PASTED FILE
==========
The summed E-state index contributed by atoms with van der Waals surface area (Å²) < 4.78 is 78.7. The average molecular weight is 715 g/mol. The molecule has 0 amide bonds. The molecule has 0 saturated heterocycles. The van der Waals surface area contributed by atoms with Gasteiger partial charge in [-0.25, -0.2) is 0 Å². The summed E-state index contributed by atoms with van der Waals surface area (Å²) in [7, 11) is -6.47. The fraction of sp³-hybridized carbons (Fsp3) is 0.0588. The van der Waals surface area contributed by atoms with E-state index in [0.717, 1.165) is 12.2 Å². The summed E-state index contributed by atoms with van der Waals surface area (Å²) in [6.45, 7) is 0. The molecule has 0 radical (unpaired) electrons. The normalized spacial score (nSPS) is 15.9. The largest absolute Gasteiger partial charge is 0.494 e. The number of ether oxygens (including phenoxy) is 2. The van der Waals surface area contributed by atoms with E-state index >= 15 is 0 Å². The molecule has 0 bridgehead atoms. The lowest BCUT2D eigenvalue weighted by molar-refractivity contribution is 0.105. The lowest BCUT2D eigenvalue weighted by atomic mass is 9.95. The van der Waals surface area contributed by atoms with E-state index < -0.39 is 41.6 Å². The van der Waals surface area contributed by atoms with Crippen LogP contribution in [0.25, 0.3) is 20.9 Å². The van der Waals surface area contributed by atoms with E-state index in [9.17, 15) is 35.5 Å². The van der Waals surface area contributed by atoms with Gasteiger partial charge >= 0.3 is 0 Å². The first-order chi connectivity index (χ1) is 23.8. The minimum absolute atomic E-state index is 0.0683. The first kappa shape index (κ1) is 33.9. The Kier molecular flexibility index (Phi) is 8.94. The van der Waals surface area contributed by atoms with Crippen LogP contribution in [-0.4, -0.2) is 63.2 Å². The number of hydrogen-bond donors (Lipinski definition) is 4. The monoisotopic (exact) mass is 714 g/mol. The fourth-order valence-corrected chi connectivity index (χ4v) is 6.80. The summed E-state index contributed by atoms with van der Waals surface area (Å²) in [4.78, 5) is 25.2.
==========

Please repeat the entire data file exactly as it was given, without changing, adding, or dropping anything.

The summed E-state index contributed by atoms with van der Waals surface area (Å²) < 4.78 is 78.7. The average molecular weight is 715 g/mol. The molecule has 0 amide bonds. The molecule has 0 saturated heterocycles. The van der Waals surface area contributed by atoms with Gasteiger partial charge in [-0.25, -0.2) is 0 Å². The summed E-state index contributed by atoms with van der Waals surface area (Å²) in [7, 11) is -6.47. The fraction of sp³-hybridized carbons (Fsp3) is 0.0588. The van der Waals surface area contributed by atoms with E-state index in [0.717, 1.165) is 12.2 Å². The summed E-state index contributed by atoms with van der Waals surface area (Å²) in [6.45, 7) is 0. The molecule has 0 radical (unpaired) electrons. The normalized spacial score (nSPS) is 15.9. The largest absolute Gasteiger partial charge is 0.494 e. The number of ether oxygens (including phenoxy) is 2. The van der Waals surface area contributed by atoms with E-state index >= 15 is 0 Å². The molecule has 0 bridgehead atoms. The lowest BCUT2D eigenvalue weighted by molar-refractivity contribution is 0.105. The lowest BCUT2D eigenvalue weighted by atomic mass is 9.95. The van der Waals surface area contributed by atoms with E-state index < -0.39 is 41.6 Å². The van der Waals surface area contributed by atoms with Crippen LogP contribution in [0.25, 0.3) is 20.9 Å². The van der Waals surface area contributed by atoms with E-state index in [9.17, 15) is 35.5 Å². The van der Waals surface area contributed by atoms with Gasteiger partial charge >= 0.3 is 0 Å². The first-order chi connectivity index (χ1) is 23.8. The minimum absolute atomic E-state index is 0.0683. The first kappa shape index (κ1) is 33.9. The Kier molecular flexibility index (Phi) is 8.94. The van der Waals surface area contributed by atoms with Crippen LogP contribution in [-0.4, -0.2) is 63.2 Å². The number of hydrogen-bond donors (Lipinski definition) is 4. The monoisotopic (exact) mass is 714 g/mol. The fourth-order valence-corrected chi connectivity index (χ4v) is 6.80. The summed E-state index contributed by atoms with van der Waals surface area (Å²) in [4.78, 5) is 25.2.